By Michael E. Miller
By Ryan Yousefi
By Kyle Munzenrieder
By Sabrina Rodriguez
By Michael E. Miller
By Carlos Suarez De Jesus
By Luther Campbell
By Kyle Munzenrieder
Nothing like window-smashing was planned in Miami. Protesters wanted to breach the fence so the meetings would be disrupted and the delegates would know that plenty of Americans were also against the agenda of the U.S. trade representatives. We dreamed of getting within the security perimeter that would have caused an evacuation of the meetings. We might have been able to preemptively avoid the policies of the FTAA that would undermine workers' organizing rights here and there, would cause a collapse of small-scale agriculture (as happened in Mexico after NAFTA), and give transnational corporations more power to dictate economic policy.
The way Brett Sokol dismisses those who use direct action as a tactic is confusing, demonizing, and dishonest.
Okay, so some kids threw some stuff -- they're, like, really pissed off: Brett Sokol's critique was one of the more interesting I've read about the FTAA protests, partially because few people are writing critiques. I think he is tackling some of the flaws of "the movement," though I don't think he was right about people claiming there were no anarchists. I do agree with him, however, that "they weren't all cops acting as agents provocateurs." And there were folks throwing rocks, bottles, starting fires, whatever in a manner that didn't appear to be self-defense. (Let it be known that if these were acts of self-defense I would support them.)
It's true that many kids on the street don't have a clear vision of the change they want to see or quite how to approach it. But in their (our) defense, how the fuck could we? We live in America. We didn't grow up learning about these things in school. We didn't see it on our televisions. Few of us have experienced the obvious and overt repression used by some companies in Latin America. Here it's generally more subtle and more of a mind-fuck.
There are a handful of kids drawn to protests just because they are fucking pissed off, no doubt. And perhaps it is those kids who are throwing things at the cops, not just in the name of the FTAA but in the name of the whole damn picture. These kids are expressing something very real, an oppression and repression that is connected to the police-state at large, to capitalism, and yes, to the FTAA and all its methodologies. They feel something very real and have a genuine need to express it. Who knows what will be learned in the process?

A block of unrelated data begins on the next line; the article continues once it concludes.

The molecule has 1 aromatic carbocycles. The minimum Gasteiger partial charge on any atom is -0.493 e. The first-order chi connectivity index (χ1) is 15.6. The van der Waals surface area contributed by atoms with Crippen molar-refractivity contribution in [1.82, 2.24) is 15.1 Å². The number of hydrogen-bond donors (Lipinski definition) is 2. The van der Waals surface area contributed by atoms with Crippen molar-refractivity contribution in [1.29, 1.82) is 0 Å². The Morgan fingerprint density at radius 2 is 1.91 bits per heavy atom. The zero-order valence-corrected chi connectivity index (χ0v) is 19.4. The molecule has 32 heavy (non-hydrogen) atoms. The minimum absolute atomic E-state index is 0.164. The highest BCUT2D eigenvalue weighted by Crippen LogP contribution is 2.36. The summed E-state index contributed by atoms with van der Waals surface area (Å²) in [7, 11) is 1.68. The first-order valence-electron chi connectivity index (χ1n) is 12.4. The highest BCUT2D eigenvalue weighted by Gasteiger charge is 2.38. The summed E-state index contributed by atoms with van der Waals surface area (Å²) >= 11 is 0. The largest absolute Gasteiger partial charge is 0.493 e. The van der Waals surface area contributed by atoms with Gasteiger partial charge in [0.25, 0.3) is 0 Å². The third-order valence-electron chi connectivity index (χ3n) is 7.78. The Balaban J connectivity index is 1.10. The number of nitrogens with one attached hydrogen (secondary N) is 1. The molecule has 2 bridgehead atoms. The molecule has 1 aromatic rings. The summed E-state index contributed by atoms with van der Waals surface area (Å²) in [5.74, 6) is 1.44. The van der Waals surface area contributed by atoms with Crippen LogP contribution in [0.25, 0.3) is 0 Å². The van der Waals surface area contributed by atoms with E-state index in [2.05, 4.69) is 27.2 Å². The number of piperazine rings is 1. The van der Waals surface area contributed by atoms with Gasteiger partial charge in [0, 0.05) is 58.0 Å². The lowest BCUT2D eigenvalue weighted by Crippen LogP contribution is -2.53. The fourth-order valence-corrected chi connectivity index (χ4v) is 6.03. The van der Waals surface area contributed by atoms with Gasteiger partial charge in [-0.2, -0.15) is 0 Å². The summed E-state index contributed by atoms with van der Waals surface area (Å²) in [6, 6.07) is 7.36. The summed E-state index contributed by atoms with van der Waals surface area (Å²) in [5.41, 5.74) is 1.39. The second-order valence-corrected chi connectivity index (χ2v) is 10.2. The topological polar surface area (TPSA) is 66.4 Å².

Last time I checked, Hugo Chavez hadn't nationalized a thing: In "Direct Action Reaction" Brett Sokol bemoaned "the type of nationalization and class warfare that have plunged Venezuela into a stifling depression." Mr. Sokol would do well to check his facts before making such a statement.
Since taking office in 1998, Hugo Chavez has not nationalized a single industry, or even a single firm. While the personal style of Chavez has certainly enraged many in Venezuela's traditional ruling class, his economic policies could most accurately be described as social democratic. Most of the recent economic trouble in Venezuela has been caused by the destructive strikes and violent coup staged by the opposition.
Consulate of Venezuela
New Hotel Rules
Check-out time for scab-encrusted lepers is now: It seems like politically correct hypocrisy for Juan Carlos Rodriguez to write a patronizing article about some transgender person who had a skin disease and was full of scabs and probably did bleed on her hotel bed sheets ("The Beach Welcomes All," November 27). Why should the minimum-wage-slave maids have to clean up after some scab-encrusted leper? Don't they have a right to ask that lady to get a room somewhere else?
Just because someone is a member of some "special" group does not give them the right to expose others to their various diseases.
It Don't Mean a Thing
If you ain't got the address of that swing: Regarding Abel Folgar's "Here is the Jazz!" published on November 27: Great piece! There are lots of us jazz-hungry folks out there. Now just where is this Gil's Café?
Editor's note: Sorry about that. Gil's Café is located at 216 71st St., Miami Beach. Call 305-867-0779.